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Stan Swamy, the elderly Jesuit who died in custody | Kobad Ghandy, accused of being a Naxalite, spent over a decade in prison

Who is a political prisoner? Time to define one

By Nandita Haksar

Published: Sep. 10, 2021
Updated: Jul. 29, 2022

THERE has been a great deal of anguish, angst and anger expressed at the death of Stanislaus Lourduswamy (1937–2021), popularly known as Stan Swamy, an Indian Roman Catholic priest, a member of the Jesuit order, and a tribal rights activist for many decades.

Swamy was the oldest person to be accused of terrorism in India. His supporters say that his death was hastened by the conditions in the prison where he was incarcerated. The repeated denial of bail resulted in deterioration of his health and he finally died of COVID-19 complications on July 5, 2021. Knowing that the end was near, he had asked to be allowed to die in his home in Ranchi rather than in jail.

Swamy was arrested on October 8, 2020 and charged by the National Investigation Agency (NIA) under the Unlawful Activities (Prevention) Act (UAPA) for his alleged role in the 2018 Bhima Koregaon violence and links to the Communist Party of India (Maoist).

His death has drawn focus to the cruelty of the system which denied the right to die with dignity to a senior citizen who was suffering from Parkinson’s disease. However, the imprisonment of Stan Swamy and other political prisoners, including poets, journalists, bloggers, women activists, students, Dalits and Muslims, raises crucial questions. It is not just a humanitarian issue but a political one.

At least one veteran human rights activist, Sumanta Banerji, says we should not merely condemn the State but firmly demand it be accountable. He suggests human rights activists demand: (i) punishment  of the NSA  officials  who  framed  Stan  Swamy  in  a  false  case; (ii) penalizing of the  jailor  and  warders of Taloja  jail where he  was  deprived  of  medical  facilities  that  led  to the deterioration  of  his  health by  putting  them  behind  bars  and  imposing  fines; dismissal  of  the  concerned judges  for  gross  misconduct  in  denying  bail  to  the bedridden  octogenarian and  their  permanent  ouster  from  judicial  ranks.

Banerji, now well past 80, was himself a Naxalite prisoner. We were both active in the People’s Union for Democratic Rights (PUDR), being its secretary at different times. The post-Independence human rights movement began with the demand for release of all political prisoners arrested during the Emergency in 1975.

The political prisoners included people of divergent political views ranging from Kuldip Nayar, the veteran journalist, to Prabir Purkayastha, a student of Jawaharlal Nehru University (JNU) and a member of the Communist Party of India (Marxist), Vijay Prasad, a Delhi University student and a socialist by conviction, Shankar Guha Niyogi, the legendary trade union leader, and hundreds of Naxalite prisoners to members of the RSS who had opposed the Emergency.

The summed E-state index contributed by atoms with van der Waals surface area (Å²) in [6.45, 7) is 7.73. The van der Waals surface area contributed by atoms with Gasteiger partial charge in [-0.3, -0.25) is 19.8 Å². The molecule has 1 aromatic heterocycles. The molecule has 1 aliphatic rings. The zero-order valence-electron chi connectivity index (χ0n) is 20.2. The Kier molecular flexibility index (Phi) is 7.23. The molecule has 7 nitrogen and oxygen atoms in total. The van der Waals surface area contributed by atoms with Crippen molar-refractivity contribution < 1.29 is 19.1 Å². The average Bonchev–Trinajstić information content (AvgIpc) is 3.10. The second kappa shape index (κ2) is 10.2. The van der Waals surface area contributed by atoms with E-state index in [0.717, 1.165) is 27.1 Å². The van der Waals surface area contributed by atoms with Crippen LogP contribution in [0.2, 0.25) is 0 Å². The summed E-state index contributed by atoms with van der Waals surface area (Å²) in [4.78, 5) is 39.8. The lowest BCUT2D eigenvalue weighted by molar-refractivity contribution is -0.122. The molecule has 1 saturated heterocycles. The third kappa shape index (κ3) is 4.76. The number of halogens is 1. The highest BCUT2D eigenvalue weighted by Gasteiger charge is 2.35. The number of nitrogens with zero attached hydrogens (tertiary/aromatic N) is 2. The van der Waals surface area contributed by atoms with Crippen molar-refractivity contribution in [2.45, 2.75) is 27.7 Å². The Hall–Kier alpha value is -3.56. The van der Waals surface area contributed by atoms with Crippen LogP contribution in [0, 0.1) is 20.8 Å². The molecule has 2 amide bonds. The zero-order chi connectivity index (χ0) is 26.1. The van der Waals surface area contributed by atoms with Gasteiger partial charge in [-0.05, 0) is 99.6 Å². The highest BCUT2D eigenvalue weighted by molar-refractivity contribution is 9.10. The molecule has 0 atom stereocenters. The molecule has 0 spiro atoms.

The 1970s saw a rise in the number of political prisoners all over the world. One writer has described the decade not as a Golden Space Age but as “a new era of barbarism.” In an article published in the Saturday Review in June 1974 titled “Geography of Disgrace” based on an Amnesty International report, the author estimated that there were between one million to two million political prisoners all over the world. By “political prisoners” he meant those incarcerated solely because of their political views.

A protest against the arrest of Stan Swamy and other social activists in Ranchi, Jharkhand

During the same period in India, the number of political prisoners grew. In West Bengal it was estimated there were some 30,000, mostly either members of the new CPI (ML) party or sympathetic to its demands. Amnesty International brought out a report in 1974 on the political prisoners imprisoned in the jails of West Bengal.

The Amnesty report quotes the minister for jails of West Bengal, Gyan Singh Sohanpal, as stating on February 21, 1974, “The West Bengal government will convert Barasat sub-jail in 24-Parganas district into a correctional institution to bring about a psychological change in the behaviour of the ‘misguided youths’, mainly Naxalite prisoners.”

According to Sohanpal’s statement, the Naxalites were to be regarded as “psychopaths and in need of psychotherapy to get rid of the extremity of mind”.

My own political activism began during the post-Emergency days and that is why I have always felt deeply about the plight of political prisoners. When I became a lawyer I took up cases of political prisoners. In the course of my thirty years of working as a human rights activist I took up cases of dozens of political prisoners in at least 18 states, from Bihar to Punjab, Nagaland, Manipur and Goa. I also took up cases of foreign prisoners, mostly refugees, who were political dissidents.



This was never an easy task.  Many times, I disagreed with my clients’ views, especially on the question of women. In one case, my clients were Arakan freedom fighters whose anti-Rohingya views were very disturbing. Then there were those who shared the Taliban’s ideology but had been deliberately framed as terrorists.

I took up the cases of all those whom I considered to be political prisoners, irrespective of their ideology. I was in part inspired by the growing body of prison literature. Prison literature is taught as a course in many American universities. It is the poems, memoirs and fiction written by prisoners, and most of them are political prisoners.

  People paying homage to Stan Swamy after his death